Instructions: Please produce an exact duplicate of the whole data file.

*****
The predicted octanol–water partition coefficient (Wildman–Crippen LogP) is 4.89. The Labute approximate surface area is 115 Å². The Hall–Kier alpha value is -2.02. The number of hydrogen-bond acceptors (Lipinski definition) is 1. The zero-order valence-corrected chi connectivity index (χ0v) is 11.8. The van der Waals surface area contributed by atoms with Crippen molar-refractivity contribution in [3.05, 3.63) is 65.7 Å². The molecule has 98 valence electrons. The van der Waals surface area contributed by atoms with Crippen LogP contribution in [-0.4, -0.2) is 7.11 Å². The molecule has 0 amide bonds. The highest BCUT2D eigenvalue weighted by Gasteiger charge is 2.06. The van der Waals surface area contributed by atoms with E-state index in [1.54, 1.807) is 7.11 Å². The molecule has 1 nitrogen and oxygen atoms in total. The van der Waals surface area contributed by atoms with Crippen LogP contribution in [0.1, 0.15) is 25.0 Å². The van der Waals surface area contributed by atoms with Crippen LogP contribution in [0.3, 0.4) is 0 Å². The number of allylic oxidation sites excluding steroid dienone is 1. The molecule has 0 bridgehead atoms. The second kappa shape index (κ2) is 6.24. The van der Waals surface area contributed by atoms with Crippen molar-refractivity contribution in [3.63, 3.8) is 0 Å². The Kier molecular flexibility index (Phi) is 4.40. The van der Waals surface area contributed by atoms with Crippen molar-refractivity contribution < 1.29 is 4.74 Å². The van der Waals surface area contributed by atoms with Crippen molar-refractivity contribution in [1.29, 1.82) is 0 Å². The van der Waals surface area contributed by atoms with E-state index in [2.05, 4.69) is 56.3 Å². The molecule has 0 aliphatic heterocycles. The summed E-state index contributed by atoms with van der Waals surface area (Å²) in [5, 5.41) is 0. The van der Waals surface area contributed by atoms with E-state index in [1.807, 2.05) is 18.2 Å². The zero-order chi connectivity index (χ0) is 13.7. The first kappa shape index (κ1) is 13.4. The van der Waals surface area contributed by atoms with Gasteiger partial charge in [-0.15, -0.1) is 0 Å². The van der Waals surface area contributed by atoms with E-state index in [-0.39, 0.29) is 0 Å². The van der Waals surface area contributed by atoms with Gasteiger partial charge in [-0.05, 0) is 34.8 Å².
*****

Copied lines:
The predicted octanol–water partition coefficient (Wildman–Crippen LogP) is 4.89. The Labute approximate surface area is 115 Å². The Hall–Kier alpha value is -2.02. The number of hydrogen-bond acceptors (Lipinski definition) is 1. The zero-order valence-corrected chi connectivity index (χ0v) is 11.8. The van der Waals surface area contributed by atoms with Crippen molar-refractivity contribution in [3.05, 3.63) is 65.7 Å². The molecule has 98 valence electrons. The van der Waals surface area contributed by atoms with Crippen LogP contribution in [-0.4, -0.2) is 7.11 Å². The molecule has 0 amide bonds. The highest BCUT2D eigenvalue weighted by Gasteiger charge is 2.06. The van der Waals surface area contributed by atoms with E-state index in [1.54, 1.807) is 7.11 Å². The molecule has 1 nitrogen and oxygen atoms in total. The van der Waals surface area contributed by atoms with Crippen LogP contribution in [0.1, 0.15) is 25.0 Å². The van der Waals surface area contributed by atoms with Crippen LogP contribution in [0.3, 0.4) is 0 Å². The number of allylic oxidation sites excluding steroid dienone is 1. The molecule has 0 bridgehead atoms. The second kappa shape index (κ2) is 6.24. The van der Waals surface area contributed by atoms with Crippen molar-refractivity contribution in [3.63, 3.8) is 0 Å². The Kier molecular flexibility index (Phi) is 4.40. The van der Waals surface area contributed by atoms with Crippen molar-refractivity contribution < 1.29 is 4.74 Å². The van der Waals surface area contributed by atoms with Crippen molar-refractivity contribution in [1.29, 1.82) is 0 Å². The van der Waals surface area contributed by atoms with E-state index in [2.05, 4.69) is 56.3 Å². The molecule has 0 aliphatic heterocycles. The summed E-state index contributed by atoms with van der Waals surface area (Å²) in [5, 5.41) is 0. The van der Waals surface area contributed by atoms with E-state index in [1.807, 2.05) is 18.2 Å². The zero-order chi connectivity index (χ0) is 13.7. The first kappa shape index (κ1) is 13.4. The van der Waals surface area contributed by atoms with Gasteiger partial charge in [-0.15, -0.1) is 0 Å². The van der Waals surface area contributed by atoms with E-state index in [-0.39, 0.29) is 0 Å². The van der Waals surface area contributed by atoms with Gasteiger partial charge in [-0.05, 0) is 34.8 Å².